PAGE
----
Wood Prairie Farm                            In This Issue of The Seed Piece: 
 Seed Piece Newsletter                           Maine Tales. Katahdin: A Land Apart. Sherman, Maine. Circa 1937.
  Organic News and Commentary                                         Jim Gerritsen to Give Keynote at Slow Money National Gathering.
        Tuesday December 18, 2012                                                                     Ever Wonder Where the Mercury in Fish Comes From?
                                                                                                   Advice From a Former President.
                                                                                                   Special Offer: FREE Maine Potato Sampler of the Month in time for Christmas.
                                                                                 .                 Recipe: Christmas Cranberry Sauce.

        Christmas in Maine.
        Katahdin (elev 5268'). View from the East. Northern Maine Icon.  Maine's highest peak and nothern terminus of the Appalachian Trail.
        Wishing you and your family a merry and warm Christmas.

Jim & Megan Gerritsen & Family
Wood Prairie Farm
Bridgewater, Maine

Click here for the Wood Prairie Farm Home Page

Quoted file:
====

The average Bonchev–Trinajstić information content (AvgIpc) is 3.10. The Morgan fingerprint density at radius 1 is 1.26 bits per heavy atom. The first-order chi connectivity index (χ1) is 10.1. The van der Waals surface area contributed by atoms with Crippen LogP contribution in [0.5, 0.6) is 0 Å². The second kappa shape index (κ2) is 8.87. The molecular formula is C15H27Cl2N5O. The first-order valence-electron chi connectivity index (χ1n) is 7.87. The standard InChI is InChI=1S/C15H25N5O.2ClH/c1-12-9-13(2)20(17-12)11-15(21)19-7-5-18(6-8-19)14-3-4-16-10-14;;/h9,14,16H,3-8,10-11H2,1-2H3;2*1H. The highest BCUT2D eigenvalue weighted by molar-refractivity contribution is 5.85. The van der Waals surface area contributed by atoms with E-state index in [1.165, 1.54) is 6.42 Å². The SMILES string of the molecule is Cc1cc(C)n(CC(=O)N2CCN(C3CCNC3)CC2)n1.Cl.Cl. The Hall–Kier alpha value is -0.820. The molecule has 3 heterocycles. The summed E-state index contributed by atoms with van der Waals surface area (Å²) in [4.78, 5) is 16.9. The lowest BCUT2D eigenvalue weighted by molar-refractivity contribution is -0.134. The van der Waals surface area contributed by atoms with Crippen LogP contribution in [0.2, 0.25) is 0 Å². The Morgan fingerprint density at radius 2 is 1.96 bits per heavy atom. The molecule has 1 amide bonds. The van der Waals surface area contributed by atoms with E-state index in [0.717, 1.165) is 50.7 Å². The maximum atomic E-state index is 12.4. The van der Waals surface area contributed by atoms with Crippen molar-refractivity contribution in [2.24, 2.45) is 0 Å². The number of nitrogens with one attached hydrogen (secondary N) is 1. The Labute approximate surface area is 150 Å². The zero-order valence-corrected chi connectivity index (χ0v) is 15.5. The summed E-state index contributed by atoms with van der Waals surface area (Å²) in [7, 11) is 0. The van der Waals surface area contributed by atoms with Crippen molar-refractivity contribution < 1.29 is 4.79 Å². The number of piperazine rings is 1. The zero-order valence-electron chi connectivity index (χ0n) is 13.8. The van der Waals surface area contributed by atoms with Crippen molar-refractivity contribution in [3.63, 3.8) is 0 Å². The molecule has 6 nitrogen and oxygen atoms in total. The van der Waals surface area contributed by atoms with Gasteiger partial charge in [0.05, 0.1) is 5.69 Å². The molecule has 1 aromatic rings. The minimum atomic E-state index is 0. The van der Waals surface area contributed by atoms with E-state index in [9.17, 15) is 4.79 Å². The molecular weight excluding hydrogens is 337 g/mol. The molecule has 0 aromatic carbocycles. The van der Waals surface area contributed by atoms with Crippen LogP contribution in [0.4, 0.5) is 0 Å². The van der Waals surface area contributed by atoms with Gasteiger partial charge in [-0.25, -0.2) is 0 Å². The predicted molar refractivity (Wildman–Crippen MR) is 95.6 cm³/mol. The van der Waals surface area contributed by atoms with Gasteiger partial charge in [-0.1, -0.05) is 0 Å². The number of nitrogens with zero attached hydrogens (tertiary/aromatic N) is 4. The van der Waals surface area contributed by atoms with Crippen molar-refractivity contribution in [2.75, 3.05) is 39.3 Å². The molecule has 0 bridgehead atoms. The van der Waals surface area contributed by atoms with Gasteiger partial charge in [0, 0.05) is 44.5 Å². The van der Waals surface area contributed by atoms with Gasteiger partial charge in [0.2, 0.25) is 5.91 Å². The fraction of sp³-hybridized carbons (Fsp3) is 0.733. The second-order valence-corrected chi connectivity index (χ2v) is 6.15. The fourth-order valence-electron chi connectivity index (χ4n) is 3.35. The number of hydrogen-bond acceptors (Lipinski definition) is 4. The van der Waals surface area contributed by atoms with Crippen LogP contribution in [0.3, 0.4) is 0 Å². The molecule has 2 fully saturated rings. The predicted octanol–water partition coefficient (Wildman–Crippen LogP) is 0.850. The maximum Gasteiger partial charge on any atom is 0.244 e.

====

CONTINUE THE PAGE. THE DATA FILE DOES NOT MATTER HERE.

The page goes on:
Maine Tales.                                 Katahdin: A Land Apart.                                              Sherman, Circa 1937.

     Without question, the undisputed monolithic icon of northern Maine is Katahdin.  The coast has lighthouses as their beacons.   Rising from the Maine woods we have Katahdin.  Both are there to guide. While Katahdin is seventy miles southwest of Wood Prairie Farm, the mountain is so prominent that it's top can be seen in this region on clear days from our highest hills and peaks.     

Katahdin Travels
    Last week I had an organic meeting in central Maine and drove south along I-95 past Katahdin to get there. This 115 mile stretch between Houlton and Bangor took ninety minutes to drive. Back two hundred years ago it took Indians and pioneers two weeks of canoe paddling to complete a similar journey. 
     Earlier in the week northern Maine had been clobbered with a storm that dropped up to a foot or two of snow. As often happens, the deepest snow fell in the Katahdin valley – the sparsely populated townships near Katahdin and the area whose weather is seriously impacted by the impressive Katahdin.
     Driving down early, the morning was calm, crystal clear and hovering around zero. The snow had been wet and the days since the storm had been uncharacteristically windless so clinging now solidly frozen to the boughs of the spruce and fir trees was a 4-5 inch layer of pristine white snow, every bit as perfect and unbelievable as a painting on a Leanin’ Tree Christmas card.  The snow on the highway shoulder was piled deepest as I approached the southern boundary of northern Maine – that would be the Penobscot River – where our familiar land ends and that different world begins.  One of our last towns this side of the Penobscot and staring right into Katahdin is Sherman, Maine, a small outpost in the Maine woods.